Thursday, June 10, 2010

The Dice: WHFRP vs. "The other guys"

To start with, I'm going to answer the crowd who think that figuring out probabilities of success vs. failure are hard "when the result depends on the roll of two green d10s, a blue d8, a purple d8, and a couple black d6s and the result is not numerical but based on adding up and cancelling out symbols."

In WHFRP the odds are just as easy to figure out compared to other systems - perhaps even easier.

I figure it out by assigning "soft" numbers to each of the dice, for example:

There are seven types of dice available for use in the Dice Pool: Characteristic, Reckless, Conservative, Fortune, Misfortune, Challenge, and Expertise Dice.

Characteristic Dice are rolled completely dependant upon the characteristic used for the appropriate situization; ie. Zog is bashing a door. Zog has 3 strength. Zog rolls 3 characteristic dice. The odds that you will roll a "success" with this type of die is about 50/50 -- maybe a bit less but I like to round off any decimals that don't start with a ".5" and end with a "0". So in the spirit of using "soft probabilities" I will assign each one of these dice a value of ".5".

Caveat: This system isn't really based on anything resembling real mathematics, rather it's based on my personal feelings as I roll the dice and my own observation on what results pop up after numerous roll-after-roll.

Reckless and Conservative dice are dice that give you slightly better results (with a slim chance of a counterbalancing effect. You can replace Characteristic dice with these depending on your "stance".. Example. Zog is a reckless motherfucker. Zog *IS* allowed a few different options on his Stance Track (determined on his career). We'll say he meter looks a little like this ------>>> "[R-R-R-N-C]" Where R stands for Reckless, N is Neutral, and C is conservative. If Zog is only a little reckless (Kept track of by placing a token along his Stance Track) then his token might just be on the "R" closest to the Neutral Space -- Then Zog can exchange one of his characteristic dice for one Reckless Die. The more Reckless he is the more dice he can exchange. These dice I will assign a "1" to.

Fortune and Misfortune dice are situationally applied based on positive and negative effects from things like:

1) "Its really rainy and dark outside and you're trying to see the face of the man who ran across the street -- you get to add 3 misfortune dice to your pool."

2) "You have blackmail on the village elder who you are trying to squeeze for information -- add 4 fortune dice."

These dice are worth either "+.5" or "-.5" respectively.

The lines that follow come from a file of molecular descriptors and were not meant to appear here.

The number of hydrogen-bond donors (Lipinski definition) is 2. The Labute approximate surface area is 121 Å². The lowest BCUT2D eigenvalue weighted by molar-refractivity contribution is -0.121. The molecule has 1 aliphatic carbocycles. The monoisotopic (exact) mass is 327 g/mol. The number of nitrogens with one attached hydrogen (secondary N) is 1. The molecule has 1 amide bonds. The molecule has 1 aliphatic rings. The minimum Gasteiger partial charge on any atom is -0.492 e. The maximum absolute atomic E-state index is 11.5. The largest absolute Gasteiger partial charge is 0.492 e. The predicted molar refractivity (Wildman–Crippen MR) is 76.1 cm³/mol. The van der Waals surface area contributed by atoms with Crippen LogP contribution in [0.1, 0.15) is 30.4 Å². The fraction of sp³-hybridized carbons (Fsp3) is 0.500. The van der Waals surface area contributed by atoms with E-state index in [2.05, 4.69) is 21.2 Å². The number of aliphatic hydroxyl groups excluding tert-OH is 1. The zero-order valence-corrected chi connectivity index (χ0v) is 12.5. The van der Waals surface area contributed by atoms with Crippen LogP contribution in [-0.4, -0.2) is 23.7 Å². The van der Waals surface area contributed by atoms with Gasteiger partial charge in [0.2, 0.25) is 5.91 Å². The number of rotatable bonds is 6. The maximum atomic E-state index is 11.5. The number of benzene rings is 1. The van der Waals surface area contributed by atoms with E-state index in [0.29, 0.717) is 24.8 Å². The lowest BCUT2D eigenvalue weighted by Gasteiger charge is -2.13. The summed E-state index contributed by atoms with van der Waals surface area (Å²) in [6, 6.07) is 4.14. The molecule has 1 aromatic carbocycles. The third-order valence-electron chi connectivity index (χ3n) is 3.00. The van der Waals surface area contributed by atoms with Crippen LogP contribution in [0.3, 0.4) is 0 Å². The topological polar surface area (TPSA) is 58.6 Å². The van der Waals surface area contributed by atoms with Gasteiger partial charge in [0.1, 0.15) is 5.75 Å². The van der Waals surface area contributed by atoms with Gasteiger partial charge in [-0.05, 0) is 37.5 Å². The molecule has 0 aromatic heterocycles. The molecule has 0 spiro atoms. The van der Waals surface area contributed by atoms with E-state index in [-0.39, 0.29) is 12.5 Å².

The last dice that there are are Challange and Expertise dice, which are the the antithesis of eachother. Expertise can be added if you're really REALLY good at something. (based on skills that you can pick). Misfortune dice are added to the pool if the odds are really stacked against you, ranging from:

1) "You are outnumbered 3:1, add 3 misfortune dice, one for each opponant facing you."


2) "Your legs were just decapitated by the cannon ball that knocked you off the ship -- Roll 6 challange dice to stay afloat and conscious."

I can assign a "+1.5" or a "-1.5" respectively.

So lets say the dice pool that Zog is rolling to bash in a door looks like this:

3 strength for 3 characteristic dice. (Running Total [.5+.5+.5 =1.5])
He's only a little reckless this time, R=1 on the track. (Running Total [1.5 (-.5)+1 = 2])
The door is solid and sturdy, Add two misfortune dice. (Running Total [2 -.5-.5 = 1])
Zog is Athletic (from a skill). Add 1 expertise dice. (Running Total [1 + 1.5 = 2.5])
2.5 > 0 so the chances are that Zog "The Risk Taker" will bash open the door.

Realistically you probably wouldn't have to sit there and assign numbers to the dice. It's more the case of scanning the pool and saying to yourself, "Gee, there some of those good dice and a bunch of those bad dice in the pool. I'm probably not going to walk out of this alive".

This system feels a lot more cinematic though. I like not knowing exactly how the dice are going to fall, or that "I need to roll anything but a '1' on this D20 in order to succeed".

If I want to continuously study probabilities when I'm gaming (unless its a war game) then I'm probably not going to have a ton of fun. When I play an RPG I typically don't power game, statistics and probabilities only serve to push people in that direction and really end up becoming more of a distraction than anything.

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